GAO takes IRS to task over security weaknesses
- By Amanda Ziadeh
- Apr 13, 2016
A recent Government Accountability Office report found that the IRS has inconsistently implemented its agencywide security controls, constituting a “significant deficiency” in financial reporting and exposing taxpayer and financial data to unnecessary risk.
Among the weakness the GAO cited were insufficient controls for identifying and authenticating users, authorizing users’ level of rights and privileges, encrypting sensitive data, auditing and monitoring network activity and physically securing the facilities that house its IT resources.
Specifically, the agency used easily guessable passwords on servers that support key IT systems; users were granted permissions that exceeded what they needed; and some systems were not configured to encrypt sensitive user authentication data. Additionally, the IRS did not establish proper logging for audit and monitoring for two applications, and it failed to ensure the timely application of security patches.
The GAO also addressed the challenges that the IRS is facing detecting identify theft-based refund fraud. Though the IRS worked with consumers, financial institutions and states to further prevent identity fraud, the agency should implement pre-refund matching of taxpayer returns with information returns from employers and strongly assess the costs, benefits and risks of improving methods for authenticating taxpayers, GAO said.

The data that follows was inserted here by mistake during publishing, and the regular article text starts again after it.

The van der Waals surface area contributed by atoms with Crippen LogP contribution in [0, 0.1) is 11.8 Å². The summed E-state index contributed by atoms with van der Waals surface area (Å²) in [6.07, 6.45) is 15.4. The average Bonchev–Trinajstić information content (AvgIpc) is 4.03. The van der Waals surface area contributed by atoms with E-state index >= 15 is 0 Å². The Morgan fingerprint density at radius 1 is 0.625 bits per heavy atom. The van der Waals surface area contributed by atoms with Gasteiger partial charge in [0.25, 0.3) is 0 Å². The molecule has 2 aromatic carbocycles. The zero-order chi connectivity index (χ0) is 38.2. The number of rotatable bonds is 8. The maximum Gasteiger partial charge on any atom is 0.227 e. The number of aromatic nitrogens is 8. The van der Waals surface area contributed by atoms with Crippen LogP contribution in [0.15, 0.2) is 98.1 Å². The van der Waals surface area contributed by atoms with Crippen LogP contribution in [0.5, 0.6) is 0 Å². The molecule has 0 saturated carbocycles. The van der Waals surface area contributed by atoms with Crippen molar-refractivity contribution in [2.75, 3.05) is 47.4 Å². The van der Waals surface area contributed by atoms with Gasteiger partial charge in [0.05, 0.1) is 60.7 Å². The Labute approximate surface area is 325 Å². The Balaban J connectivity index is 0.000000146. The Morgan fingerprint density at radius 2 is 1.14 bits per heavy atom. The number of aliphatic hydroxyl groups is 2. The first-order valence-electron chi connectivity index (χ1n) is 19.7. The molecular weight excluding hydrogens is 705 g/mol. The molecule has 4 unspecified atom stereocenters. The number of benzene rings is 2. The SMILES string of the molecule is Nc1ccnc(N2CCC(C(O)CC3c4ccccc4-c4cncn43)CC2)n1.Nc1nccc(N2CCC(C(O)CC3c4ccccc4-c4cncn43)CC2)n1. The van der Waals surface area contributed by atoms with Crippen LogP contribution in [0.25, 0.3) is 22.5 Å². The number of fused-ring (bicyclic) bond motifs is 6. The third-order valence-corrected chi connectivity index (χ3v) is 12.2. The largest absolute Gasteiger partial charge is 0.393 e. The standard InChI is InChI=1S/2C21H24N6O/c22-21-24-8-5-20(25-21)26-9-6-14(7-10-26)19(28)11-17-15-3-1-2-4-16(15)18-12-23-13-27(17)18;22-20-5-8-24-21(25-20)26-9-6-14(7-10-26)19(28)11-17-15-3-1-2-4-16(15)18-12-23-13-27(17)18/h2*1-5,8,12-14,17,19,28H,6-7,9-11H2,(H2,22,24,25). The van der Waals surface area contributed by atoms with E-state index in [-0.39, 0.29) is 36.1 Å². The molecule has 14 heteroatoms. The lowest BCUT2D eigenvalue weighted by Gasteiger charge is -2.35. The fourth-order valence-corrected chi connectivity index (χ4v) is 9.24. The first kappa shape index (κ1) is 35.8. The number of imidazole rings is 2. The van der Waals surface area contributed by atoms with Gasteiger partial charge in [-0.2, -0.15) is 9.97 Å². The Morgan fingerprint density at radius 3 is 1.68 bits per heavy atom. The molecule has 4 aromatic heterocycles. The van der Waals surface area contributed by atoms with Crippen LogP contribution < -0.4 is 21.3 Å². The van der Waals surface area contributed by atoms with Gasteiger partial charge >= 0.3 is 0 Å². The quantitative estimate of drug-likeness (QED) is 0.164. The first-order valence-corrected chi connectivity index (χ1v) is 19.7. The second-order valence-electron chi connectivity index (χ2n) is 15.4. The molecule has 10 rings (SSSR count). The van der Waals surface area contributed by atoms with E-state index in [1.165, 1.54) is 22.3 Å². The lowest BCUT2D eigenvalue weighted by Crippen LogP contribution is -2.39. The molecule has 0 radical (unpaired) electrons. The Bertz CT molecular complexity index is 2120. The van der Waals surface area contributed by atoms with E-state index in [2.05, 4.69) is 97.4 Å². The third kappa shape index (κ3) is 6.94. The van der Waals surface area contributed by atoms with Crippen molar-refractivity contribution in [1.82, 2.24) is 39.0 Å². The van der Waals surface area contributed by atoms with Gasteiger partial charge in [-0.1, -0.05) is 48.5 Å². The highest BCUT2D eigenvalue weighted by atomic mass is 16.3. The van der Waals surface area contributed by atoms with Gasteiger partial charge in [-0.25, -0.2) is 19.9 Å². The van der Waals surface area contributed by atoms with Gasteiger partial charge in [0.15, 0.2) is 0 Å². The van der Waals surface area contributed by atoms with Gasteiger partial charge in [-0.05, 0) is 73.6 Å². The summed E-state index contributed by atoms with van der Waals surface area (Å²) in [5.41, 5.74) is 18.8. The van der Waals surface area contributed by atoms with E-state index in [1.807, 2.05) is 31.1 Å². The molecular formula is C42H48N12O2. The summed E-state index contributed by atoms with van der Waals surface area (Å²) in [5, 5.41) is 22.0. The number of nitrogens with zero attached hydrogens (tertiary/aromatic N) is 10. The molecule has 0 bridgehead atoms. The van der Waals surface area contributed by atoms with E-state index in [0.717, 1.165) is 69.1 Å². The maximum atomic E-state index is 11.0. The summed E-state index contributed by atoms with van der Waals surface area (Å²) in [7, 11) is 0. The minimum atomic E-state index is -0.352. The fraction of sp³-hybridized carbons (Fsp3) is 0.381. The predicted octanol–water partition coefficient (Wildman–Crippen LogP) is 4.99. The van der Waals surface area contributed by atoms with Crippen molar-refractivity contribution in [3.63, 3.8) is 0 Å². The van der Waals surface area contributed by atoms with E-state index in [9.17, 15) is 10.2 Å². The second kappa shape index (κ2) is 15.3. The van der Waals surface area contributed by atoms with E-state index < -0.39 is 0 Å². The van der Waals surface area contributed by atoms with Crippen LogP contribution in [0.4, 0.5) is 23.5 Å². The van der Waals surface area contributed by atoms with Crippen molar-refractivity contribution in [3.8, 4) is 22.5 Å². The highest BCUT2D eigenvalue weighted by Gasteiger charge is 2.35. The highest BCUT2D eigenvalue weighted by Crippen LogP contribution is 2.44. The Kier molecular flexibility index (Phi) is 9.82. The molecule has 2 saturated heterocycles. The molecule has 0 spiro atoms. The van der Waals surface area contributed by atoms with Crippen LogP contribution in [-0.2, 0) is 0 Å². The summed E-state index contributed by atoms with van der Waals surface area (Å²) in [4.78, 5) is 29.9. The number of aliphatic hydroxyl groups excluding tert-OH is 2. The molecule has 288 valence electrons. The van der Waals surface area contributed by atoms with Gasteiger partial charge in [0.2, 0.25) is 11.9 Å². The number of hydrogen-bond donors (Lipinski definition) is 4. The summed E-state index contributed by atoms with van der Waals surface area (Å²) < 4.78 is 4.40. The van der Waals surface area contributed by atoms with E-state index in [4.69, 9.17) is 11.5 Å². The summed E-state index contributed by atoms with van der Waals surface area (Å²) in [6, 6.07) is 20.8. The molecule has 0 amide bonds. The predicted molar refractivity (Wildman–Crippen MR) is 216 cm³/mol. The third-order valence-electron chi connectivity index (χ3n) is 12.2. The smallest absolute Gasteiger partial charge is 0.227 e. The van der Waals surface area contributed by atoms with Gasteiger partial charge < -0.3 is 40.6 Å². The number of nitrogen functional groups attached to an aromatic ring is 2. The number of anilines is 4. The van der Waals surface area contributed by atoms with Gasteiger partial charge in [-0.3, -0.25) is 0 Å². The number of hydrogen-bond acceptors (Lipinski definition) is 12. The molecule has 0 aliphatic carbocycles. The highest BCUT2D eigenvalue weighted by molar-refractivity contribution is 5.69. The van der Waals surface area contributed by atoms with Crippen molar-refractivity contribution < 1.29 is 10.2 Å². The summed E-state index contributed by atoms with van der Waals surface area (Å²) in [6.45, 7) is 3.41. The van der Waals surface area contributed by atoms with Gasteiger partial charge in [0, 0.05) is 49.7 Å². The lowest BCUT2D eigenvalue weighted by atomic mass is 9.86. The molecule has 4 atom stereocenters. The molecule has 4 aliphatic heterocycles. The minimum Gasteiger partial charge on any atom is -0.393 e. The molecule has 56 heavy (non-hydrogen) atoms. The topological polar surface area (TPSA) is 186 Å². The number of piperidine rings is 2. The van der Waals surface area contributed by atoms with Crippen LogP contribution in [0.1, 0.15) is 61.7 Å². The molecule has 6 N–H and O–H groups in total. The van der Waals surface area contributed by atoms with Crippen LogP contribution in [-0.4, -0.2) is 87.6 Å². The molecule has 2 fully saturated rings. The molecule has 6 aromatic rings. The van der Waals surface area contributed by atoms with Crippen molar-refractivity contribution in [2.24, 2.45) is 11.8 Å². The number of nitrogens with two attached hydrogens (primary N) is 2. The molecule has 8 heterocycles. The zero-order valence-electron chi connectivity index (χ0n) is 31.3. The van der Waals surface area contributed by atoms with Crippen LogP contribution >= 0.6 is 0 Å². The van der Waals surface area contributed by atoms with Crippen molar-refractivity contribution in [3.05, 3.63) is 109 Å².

In order to fully improve information security within its systems and prevent data breaches, the GAO made 43 technical recommendations in a separate report to address 26 new weaknesses in access controls and configuration management.
At a hearing before the Senate Finance Committee regarding the report, IRS Commissioner John Koskinen told committee members that the IRS must maintain a “delicate balance” between keeping criminals out of IRS systems while letting legitimate taxpayers in. He said his agency is working on developing a better-coordinated authentication framework to avoid some of the errors made in the past.
Congress continues to ask the IRS to do more with less by enacting deep and damaging cuts to the agency's budget," Sen. Tom Carper (D-Del.) said. "I'm concerned that these successive budget cuts may be pennywise and pound foolish when it comes to ... the agency's ability to protect American taxpayers' information online."
FCW’s Aisha Chowdhry contributed to this report.
Amanda Ziadeh is a former reporter/producer for GCN.